Deutsche Bank Hands Harsh Lesson to Merkel’s Meddling Ministers
(Bloomberg) -- When Deutsche Bank AG and Commerzbank AG announced merger talks nearly six weeks ago, it seemed that a carefully orchestrated plan by Chancellor Angela Merkel’s government was about to bear fruit.
It didn’t, and its failure calls into question the country’s unsteady attempts at state intervention in business.
In the corridors of the finance ministry -- an imposing edifice in central Berlin -- the merger plan made sense. Together Germany’s two largest lenders, which have struggled to recover from the financial crisis a decade ago, could be a viable force in international finance, according to the ministry’s rationale.
The goal was to create a national banking champion with the size and scope to serve German-based global giants like Siemens AG, Volkswagen AG and BASF SE. Yet faced with investor concerns and intense resistance over thousands of potential job cuts, the banks decided that integrating their operations would be too difficult and costly.
“The merger talks were triggered by politics, but in the end economic rationality has prevailed,” said Jan Kallmorgen, chief executive officer at political-risk consultancy Berlin Global Advisors.
It was the second blow this year to Germany’s proactive industrial policy after European Union regulators blocked a deal between Siemens and France’s Alstom SA that would have created a European rail giant to counter competitors from Asia. That tie-up was, and still is, championed by Economy Minister Peter Altmaier, a close Merkel ally.
Efforts have also stalled to set up battery-cell production in Germany and create what Altmaier calls an “Airbus for artificial intelligence,” referring to the European plane maker that successfully competes with Boeing Co.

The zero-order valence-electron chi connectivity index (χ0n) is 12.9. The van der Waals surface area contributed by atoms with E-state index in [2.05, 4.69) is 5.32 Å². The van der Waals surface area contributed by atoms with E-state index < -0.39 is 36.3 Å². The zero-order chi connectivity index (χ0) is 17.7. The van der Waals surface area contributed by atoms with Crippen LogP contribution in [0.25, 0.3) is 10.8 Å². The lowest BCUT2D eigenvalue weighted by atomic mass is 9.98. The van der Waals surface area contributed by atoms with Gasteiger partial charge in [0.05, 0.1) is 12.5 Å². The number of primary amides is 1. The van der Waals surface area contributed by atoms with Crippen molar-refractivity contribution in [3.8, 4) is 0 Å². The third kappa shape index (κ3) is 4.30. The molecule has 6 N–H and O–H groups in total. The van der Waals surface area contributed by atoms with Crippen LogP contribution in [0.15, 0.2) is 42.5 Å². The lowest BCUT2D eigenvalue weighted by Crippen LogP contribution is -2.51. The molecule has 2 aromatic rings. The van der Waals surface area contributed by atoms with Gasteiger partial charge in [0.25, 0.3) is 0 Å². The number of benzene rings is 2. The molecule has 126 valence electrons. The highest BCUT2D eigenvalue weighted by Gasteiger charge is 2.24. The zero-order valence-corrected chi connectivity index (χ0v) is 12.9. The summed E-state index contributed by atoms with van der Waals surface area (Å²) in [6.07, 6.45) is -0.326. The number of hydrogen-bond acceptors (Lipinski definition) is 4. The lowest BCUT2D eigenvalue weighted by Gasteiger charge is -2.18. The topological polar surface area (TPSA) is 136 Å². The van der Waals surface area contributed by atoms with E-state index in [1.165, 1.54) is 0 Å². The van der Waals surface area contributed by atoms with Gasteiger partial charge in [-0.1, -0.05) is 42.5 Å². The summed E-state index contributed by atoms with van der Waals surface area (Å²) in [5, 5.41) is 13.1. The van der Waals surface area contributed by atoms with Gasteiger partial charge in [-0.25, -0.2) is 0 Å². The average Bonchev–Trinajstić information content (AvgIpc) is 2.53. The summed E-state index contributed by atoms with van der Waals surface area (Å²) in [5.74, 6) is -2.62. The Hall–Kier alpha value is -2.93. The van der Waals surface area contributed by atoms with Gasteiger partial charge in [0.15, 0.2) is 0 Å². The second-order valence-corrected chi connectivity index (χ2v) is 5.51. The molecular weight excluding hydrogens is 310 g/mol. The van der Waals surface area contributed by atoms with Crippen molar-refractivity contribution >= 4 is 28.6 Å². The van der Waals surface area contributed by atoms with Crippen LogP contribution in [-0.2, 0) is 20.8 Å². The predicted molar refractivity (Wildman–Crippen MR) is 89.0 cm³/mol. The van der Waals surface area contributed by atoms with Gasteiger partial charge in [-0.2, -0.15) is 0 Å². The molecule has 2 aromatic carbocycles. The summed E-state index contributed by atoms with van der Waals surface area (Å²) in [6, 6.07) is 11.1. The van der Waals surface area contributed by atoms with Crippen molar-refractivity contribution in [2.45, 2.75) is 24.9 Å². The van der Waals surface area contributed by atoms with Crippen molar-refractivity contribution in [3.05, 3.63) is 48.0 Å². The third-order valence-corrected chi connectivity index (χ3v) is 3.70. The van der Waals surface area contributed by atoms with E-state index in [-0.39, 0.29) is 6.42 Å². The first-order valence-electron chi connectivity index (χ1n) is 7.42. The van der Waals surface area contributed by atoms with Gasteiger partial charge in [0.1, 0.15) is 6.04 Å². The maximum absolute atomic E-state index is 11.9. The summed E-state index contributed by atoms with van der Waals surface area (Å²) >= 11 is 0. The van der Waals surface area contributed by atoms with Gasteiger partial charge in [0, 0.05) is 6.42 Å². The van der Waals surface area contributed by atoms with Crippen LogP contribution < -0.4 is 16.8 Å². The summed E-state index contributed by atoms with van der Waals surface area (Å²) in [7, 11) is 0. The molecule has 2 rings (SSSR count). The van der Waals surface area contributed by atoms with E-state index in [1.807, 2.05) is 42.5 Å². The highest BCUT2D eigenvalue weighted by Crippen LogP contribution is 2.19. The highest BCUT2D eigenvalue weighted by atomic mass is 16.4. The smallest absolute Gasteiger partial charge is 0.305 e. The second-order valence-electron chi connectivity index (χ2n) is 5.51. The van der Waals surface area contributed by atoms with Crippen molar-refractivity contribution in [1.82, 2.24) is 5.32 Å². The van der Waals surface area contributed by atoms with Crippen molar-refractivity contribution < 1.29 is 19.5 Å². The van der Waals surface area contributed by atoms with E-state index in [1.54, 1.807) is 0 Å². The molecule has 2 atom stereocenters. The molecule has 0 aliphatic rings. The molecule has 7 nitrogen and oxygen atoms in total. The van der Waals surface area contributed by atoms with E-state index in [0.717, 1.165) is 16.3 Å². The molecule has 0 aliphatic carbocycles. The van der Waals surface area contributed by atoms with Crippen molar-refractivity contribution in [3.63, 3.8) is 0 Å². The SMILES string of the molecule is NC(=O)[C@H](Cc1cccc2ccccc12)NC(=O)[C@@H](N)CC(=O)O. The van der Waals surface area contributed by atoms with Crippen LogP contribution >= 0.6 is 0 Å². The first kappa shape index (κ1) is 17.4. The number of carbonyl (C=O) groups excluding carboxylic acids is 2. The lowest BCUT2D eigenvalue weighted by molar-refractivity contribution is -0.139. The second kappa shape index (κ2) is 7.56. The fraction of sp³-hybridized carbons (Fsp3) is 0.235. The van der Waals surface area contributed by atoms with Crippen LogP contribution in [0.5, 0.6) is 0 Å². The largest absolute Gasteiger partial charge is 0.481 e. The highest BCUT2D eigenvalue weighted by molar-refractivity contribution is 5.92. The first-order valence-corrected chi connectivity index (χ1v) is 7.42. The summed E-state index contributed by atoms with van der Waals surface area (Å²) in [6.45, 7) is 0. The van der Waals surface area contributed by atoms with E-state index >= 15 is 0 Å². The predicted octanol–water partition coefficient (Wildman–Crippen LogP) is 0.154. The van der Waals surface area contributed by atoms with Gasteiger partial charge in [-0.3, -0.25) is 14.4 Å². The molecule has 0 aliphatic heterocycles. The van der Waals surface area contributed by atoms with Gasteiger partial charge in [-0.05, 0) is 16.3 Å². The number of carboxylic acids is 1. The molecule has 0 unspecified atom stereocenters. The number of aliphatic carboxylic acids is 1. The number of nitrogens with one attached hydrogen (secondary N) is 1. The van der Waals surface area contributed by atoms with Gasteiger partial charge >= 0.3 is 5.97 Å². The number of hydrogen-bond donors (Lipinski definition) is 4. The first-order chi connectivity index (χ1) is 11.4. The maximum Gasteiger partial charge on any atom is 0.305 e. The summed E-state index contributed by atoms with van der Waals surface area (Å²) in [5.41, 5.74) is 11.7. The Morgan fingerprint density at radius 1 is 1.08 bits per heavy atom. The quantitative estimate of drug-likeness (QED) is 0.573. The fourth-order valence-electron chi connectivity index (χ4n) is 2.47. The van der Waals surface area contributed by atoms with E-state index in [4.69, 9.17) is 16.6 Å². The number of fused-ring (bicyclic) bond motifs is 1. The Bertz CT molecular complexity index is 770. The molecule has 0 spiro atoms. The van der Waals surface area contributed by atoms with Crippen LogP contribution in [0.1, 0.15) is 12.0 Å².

For critics, Germany’s new activist approach is too old school to work in the modern economy.
“Germany’s industrial policy is looking for size to solve the country’s structural problems,” said Danyal Bayaz, a Green party lawmaker on the parliament’s finance committee. “This is a national and backward-looking strategy. Size isn’t the answer.”
Finance Minister Olaf Scholz issued his call for an “industrial policy” for the financial sector in an August speech to bankers in Frankfurt, saying German lenders “don’t have the scale and global reach” needed to accompany the country’s exporters. His comments sent a shiver through the industry.
Even with the government’s enormous influence and the leverage granted by its 15 percent holding in Commerzbank, the decision by the banks shows the limits of political will in the world of business.
Still, Germany’s zeal for its new industrial policy is far from dead. Altmaier is expected to continue to push ahead, driven by concerns over Europe getting squeezed by China and the U.S.
The German government is particularly wary that President Donald Trump will revive pressure on the EU once the U.S. seals a trade deal with China, according to a person familiar with the discussions. Meanwhile, China is a growing threat through its own industrial policy, known as the Made in China 2025 strategy, and its Belt-and-Road trade initiative.
All that will help ensure that Germany will continue to entertain a more proactive industrial strategy, said Kallmorgen. “Many in Berlin see this as necessary.”
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